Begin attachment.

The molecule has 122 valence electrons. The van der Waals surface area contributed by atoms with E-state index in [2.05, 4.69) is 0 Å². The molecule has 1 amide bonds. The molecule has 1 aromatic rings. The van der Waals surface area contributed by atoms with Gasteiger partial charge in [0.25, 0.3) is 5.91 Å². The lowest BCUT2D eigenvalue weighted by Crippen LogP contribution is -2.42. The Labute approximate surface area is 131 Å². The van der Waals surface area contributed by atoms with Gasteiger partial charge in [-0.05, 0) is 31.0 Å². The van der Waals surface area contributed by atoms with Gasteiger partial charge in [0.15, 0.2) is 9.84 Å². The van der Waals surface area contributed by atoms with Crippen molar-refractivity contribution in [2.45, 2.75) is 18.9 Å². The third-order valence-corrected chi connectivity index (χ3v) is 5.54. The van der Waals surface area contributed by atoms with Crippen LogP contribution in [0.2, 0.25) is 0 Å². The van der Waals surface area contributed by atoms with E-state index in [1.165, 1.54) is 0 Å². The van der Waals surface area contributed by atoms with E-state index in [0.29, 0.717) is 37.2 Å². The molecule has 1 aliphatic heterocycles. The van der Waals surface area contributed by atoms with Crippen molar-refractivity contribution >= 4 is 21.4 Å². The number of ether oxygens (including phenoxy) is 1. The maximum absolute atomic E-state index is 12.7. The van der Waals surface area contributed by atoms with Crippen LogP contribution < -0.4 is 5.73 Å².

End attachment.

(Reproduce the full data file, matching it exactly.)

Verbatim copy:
The molecule has 122 valence electrons. The van der Waals surface area contributed by atoms with E-state index in [2.05, 4.69) is 0 Å². The molecule has 1 amide bonds. The molecule has 1 aromatic rings. The van der Waals surface area contributed by atoms with Gasteiger partial charge in [0.25, 0.3) is 5.91 Å². The lowest BCUT2D eigenvalue weighted by Crippen LogP contribution is -2.42. The Labute approximate surface area is 131 Å². The van der Waals surface area contributed by atoms with Gasteiger partial charge in [-0.05, 0) is 31.0 Å². The van der Waals surface area contributed by atoms with Gasteiger partial charge in [0.15, 0.2) is 9.84 Å². The van der Waals surface area contributed by atoms with Crippen molar-refractivity contribution in [2.45, 2.75) is 18.9 Å². The third-order valence-corrected chi connectivity index (χ3v) is 5.54. The van der Waals surface area contributed by atoms with Crippen LogP contribution in [0.2, 0.25) is 0 Å². The van der Waals surface area contributed by atoms with E-state index in [1.165, 1.54) is 0 Å². The van der Waals surface area contributed by atoms with E-state index in [0.29, 0.717) is 37.2 Å². The molecule has 1 aliphatic heterocycles. The van der Waals surface area contributed by atoms with Crippen molar-refractivity contribution >= 4 is 21.4 Å². The number of ether oxygens (including phenoxy) is 1. The maximum absolute atomic E-state index is 12.7. The van der Waals surface area contributed by atoms with Crippen LogP contribution < -0.4 is 5.73 Å².